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Thursday, January 13, 2011

Parenting Tips: Consequences - part 2

I said last Thursday how tired I get of discussions of logical vs natural consequences, preferring to focus on effectiveness rather than punitive.  But I promised to explain why I said people tend to misuse the terms logical and natural consequences.

Too often people describe natural consequences as ones which directly connect to the misbehavior.  They talk about taking away cellphones and enforcing extra homework time and other enforced consequences.  These are NOT natural consequences.  They may connect. They may be a good match to the "offense." That is was makes them good logical consequences. Natural consequences are automatic reactions to a behavior. They are not consequences a parent imposes. In fact, a parent has no control over true natural consequences.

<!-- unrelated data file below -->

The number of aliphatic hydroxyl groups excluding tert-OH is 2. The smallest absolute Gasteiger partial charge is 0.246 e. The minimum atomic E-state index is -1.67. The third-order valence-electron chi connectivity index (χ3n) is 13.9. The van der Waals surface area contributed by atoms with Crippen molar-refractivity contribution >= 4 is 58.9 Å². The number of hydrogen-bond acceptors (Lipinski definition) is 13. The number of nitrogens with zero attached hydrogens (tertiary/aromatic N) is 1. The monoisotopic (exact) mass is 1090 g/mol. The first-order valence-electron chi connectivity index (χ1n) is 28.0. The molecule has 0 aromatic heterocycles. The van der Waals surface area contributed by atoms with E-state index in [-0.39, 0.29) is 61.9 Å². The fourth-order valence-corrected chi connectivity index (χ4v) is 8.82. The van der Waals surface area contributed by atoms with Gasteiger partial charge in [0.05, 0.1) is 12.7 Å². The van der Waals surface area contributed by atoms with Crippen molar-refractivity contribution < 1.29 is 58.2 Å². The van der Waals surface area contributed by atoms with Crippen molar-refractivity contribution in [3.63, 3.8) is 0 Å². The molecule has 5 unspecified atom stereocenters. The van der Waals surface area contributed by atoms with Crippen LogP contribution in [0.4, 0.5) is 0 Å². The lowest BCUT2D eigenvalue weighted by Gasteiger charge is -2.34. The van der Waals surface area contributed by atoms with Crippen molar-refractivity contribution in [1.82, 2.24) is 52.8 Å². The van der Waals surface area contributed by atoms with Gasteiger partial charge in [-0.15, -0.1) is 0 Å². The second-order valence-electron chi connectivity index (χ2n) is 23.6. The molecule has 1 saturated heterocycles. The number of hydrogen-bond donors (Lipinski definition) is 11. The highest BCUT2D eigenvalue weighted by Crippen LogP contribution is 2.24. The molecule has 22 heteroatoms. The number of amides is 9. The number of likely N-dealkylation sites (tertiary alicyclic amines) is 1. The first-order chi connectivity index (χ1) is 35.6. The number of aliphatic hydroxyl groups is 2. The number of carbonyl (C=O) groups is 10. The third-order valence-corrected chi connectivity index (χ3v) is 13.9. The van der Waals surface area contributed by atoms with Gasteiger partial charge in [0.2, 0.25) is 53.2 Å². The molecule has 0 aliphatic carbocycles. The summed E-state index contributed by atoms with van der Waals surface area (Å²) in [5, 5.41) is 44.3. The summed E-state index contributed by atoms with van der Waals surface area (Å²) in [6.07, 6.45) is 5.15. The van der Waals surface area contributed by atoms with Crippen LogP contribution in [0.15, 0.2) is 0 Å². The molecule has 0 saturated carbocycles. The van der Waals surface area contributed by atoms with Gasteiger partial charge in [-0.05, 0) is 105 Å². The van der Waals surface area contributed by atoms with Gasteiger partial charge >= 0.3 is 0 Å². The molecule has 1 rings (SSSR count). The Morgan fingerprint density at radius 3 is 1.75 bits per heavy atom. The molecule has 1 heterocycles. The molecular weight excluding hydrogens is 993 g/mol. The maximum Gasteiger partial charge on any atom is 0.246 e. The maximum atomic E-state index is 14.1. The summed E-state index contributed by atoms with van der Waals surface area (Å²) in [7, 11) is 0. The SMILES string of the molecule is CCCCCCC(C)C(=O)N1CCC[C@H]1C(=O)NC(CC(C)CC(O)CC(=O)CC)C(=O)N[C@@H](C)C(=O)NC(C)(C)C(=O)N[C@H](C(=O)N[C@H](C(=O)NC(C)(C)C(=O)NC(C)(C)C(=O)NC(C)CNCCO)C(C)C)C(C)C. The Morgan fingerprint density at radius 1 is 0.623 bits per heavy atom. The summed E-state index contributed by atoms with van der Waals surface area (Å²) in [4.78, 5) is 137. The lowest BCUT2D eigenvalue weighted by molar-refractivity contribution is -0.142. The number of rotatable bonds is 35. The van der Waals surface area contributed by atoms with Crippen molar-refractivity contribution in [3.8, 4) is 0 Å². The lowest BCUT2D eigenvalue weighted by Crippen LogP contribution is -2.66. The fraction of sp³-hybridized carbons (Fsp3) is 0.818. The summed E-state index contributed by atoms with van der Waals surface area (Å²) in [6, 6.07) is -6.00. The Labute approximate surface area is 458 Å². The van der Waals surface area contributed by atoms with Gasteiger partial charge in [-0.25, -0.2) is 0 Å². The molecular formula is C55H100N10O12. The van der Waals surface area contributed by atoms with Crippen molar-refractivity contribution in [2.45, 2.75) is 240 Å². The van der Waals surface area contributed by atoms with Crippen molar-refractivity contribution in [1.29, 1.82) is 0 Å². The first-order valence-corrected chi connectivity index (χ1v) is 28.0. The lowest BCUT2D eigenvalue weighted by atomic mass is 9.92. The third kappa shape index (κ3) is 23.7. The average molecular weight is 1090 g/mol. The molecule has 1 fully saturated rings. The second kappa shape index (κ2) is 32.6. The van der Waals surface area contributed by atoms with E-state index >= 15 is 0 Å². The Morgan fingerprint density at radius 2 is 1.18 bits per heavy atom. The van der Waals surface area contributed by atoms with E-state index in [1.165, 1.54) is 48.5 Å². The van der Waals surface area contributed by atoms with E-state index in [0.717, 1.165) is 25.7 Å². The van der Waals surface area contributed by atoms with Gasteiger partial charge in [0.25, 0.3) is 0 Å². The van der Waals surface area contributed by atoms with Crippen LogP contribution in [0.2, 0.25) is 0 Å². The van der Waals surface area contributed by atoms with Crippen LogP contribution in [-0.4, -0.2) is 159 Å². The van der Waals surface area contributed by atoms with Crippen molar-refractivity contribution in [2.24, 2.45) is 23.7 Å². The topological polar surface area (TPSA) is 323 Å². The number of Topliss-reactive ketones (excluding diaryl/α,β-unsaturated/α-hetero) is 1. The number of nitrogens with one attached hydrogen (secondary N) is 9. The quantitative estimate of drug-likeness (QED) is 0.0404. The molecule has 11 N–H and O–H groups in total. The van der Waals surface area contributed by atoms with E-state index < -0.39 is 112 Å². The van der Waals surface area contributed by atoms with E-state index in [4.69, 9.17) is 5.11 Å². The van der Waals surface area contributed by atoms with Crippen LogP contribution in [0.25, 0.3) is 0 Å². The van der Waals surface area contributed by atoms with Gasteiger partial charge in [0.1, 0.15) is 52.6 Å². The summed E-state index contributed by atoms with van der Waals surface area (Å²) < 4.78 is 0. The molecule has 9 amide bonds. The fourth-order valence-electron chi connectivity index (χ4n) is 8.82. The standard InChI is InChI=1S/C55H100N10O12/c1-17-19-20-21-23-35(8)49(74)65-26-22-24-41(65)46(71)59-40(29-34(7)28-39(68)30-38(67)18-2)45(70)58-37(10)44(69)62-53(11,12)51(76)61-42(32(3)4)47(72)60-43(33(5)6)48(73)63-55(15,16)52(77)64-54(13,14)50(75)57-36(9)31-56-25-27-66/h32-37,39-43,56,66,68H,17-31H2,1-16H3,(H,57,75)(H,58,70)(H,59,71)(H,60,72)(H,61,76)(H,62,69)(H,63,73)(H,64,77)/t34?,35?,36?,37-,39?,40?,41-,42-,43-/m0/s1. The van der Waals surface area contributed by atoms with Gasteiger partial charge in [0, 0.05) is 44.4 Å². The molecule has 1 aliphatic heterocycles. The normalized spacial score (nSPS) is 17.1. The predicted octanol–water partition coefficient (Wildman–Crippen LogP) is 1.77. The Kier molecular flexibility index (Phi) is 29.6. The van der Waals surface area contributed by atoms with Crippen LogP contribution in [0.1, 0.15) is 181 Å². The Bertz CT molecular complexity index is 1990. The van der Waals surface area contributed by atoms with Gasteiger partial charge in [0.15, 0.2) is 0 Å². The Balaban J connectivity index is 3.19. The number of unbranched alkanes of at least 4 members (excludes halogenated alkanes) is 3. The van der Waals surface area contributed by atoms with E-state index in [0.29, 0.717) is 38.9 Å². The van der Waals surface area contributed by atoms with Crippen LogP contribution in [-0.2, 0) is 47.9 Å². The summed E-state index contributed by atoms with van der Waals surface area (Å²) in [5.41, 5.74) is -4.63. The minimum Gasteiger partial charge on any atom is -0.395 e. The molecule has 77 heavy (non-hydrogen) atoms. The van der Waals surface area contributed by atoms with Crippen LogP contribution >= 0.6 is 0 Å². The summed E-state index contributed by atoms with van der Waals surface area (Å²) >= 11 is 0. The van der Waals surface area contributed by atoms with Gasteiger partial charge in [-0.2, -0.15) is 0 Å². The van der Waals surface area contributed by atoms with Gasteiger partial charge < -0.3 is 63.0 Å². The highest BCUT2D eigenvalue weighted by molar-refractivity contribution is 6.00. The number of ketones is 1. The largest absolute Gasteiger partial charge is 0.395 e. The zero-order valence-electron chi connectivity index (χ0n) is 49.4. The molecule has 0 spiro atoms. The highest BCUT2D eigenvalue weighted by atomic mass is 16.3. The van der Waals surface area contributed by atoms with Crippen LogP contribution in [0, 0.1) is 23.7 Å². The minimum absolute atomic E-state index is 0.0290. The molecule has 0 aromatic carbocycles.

Example:  When your child steals something from a store, you don't trust them the same way as you did before you found out they stole.  You can't help it.  The next time they go in a store you worry.  The next time you see them with gum you didn't buy for them, you wonder.  That loss of trust is the natural consequence. You didn't choose it. It happened. You can't stop it. It happens naturally. In fact, you can't even control how long it lasts.  A natural consequence often lasts longer than the misbehavior that caused it.  How often have you seen a child's reputation as a liar continue even after they begin telling the truth again. That is because the loss of belief is a natural consequence of their lies. 

Parent trainings should help parents understand natural consequences and know how to use them to encourage children to value and protect, preserve or regain a positive reputation. We need to label natural consequences for our children so that they can understand and learn from them. We can be on their side as they work to deal with or they work to reverse the natural consequences.  Society and nature are imposing those consequences, not us. For a change we can be the teammate, their cheerleader and coach. Go team!

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